Generally, it's commercials first and humanity second, and that makes sense to some people, let's be real, without the commercials, there is no business and thus the humanity aspect is irrelevant. Now you might argue, as I do, that humanity in a business when done well brings discretionary effort, greater innovation, loyalty and thus commercial sustainability.
There is something very tangible about what happens the more senior you become, you become more famous; famous in the confines of your own mind and the business in which you operate.
Leader? Then you are famous As a senior client of mine said, "it's like being a rock star, but without the benefits", which could have meant quite a lot. What he was referring to and to quote, "everyone know who you are, even if they don't like you or report into you, you are senior, thus you are famous.
It demonstrates how a manufacturer has rather brilliantly dominated a market place. Especially get to 09:50 where the CEO literally shows you a masterclass in subterfuge and linguistic gymnastics, completely reframing the narrative to his own needs.
Both brilliant and indicative of why leaders of this ilk aren't trusted.
No doubt he's an excellent commercial animal, however at the same time he's not straight. He could say the truth, which appears to be "listen we are a commercial animal and we are good at what we do, we build high class eyewear and sell it at a premium at a price people are willing to pay".
He changed the name of the shop to Morrisingh's, which is hysterical and clever. Morrison's reacted by saying,"we wish you well" and that's brilliant. Of course they recognise that there is no threat to them and to the contrary reinforces their brand as the brand to emulate. No one in the history of supermarkets has or will ever get confused, perhaps a child might.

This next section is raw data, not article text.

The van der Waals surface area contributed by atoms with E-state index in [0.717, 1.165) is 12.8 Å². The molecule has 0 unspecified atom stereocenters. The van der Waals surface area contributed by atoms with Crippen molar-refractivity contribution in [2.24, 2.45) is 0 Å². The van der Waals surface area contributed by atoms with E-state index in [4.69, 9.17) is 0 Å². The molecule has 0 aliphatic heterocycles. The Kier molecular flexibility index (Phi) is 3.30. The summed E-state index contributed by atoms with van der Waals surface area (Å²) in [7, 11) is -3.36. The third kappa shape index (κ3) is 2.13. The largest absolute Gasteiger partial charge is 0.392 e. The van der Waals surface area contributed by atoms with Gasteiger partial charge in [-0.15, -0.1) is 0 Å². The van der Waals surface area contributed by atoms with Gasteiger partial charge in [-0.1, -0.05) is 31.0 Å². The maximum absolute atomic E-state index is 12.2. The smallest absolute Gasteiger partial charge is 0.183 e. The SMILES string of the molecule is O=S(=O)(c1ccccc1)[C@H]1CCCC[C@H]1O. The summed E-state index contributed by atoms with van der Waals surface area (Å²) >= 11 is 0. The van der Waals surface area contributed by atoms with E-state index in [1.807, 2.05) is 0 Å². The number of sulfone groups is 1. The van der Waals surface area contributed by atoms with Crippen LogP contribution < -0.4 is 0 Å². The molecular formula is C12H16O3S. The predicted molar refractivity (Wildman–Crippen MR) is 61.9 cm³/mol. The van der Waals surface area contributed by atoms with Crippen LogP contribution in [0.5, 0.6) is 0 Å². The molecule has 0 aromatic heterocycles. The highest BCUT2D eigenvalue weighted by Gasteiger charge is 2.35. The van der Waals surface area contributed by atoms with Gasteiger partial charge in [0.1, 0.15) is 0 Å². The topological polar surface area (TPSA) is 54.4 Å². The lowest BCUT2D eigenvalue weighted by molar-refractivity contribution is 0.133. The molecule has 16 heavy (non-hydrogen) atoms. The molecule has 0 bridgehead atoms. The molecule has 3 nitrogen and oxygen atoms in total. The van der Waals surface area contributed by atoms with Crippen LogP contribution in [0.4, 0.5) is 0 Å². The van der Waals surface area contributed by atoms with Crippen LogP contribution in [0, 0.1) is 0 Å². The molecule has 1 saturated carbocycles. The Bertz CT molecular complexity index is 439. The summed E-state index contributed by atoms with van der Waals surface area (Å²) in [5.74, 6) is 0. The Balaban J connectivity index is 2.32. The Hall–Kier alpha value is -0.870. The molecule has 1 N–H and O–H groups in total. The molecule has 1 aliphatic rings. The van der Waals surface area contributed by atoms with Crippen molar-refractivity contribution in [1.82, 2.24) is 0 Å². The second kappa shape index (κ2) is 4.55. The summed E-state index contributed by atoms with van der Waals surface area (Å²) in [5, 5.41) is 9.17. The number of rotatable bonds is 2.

To play the game and impact on others, that is Living Brave for a business. It is not 'corporate social responsibility' it is clearly only one thing 'social responsibility'. The question is not have we paid some money to a charity, but 'what have we done to make the world a better place? This little video says it all. To play the game and to genuinely care about the society in which the business operates. Challenge your business...."what are we really doing here....really?"
Well the answer in this context is no. A fireman runs into a block of flats that's on fire and makes about £30,000. Alistair Phillips-Davies, CEO of firm SSE, had a salary increase to £2.9million this year from £1.7m.
CNN gets about 1 million viewers, Joe Rogan gets 4-10 million downloads on each podcast and the chances are you don't know who he is. So let's be clear making leaders 'technologically savvy' doesn't mean explaining Facebook to them. It requires a mindset of clear engagement with the changing platforms, not just a briefing on what it is.
The problem with psychometric is not the tool it is the facilitator, let me start there and keep shooting. I've been delivering psychometric for over two decades which is longer enough to have a t-shirt that says, "I've got the t-shirt".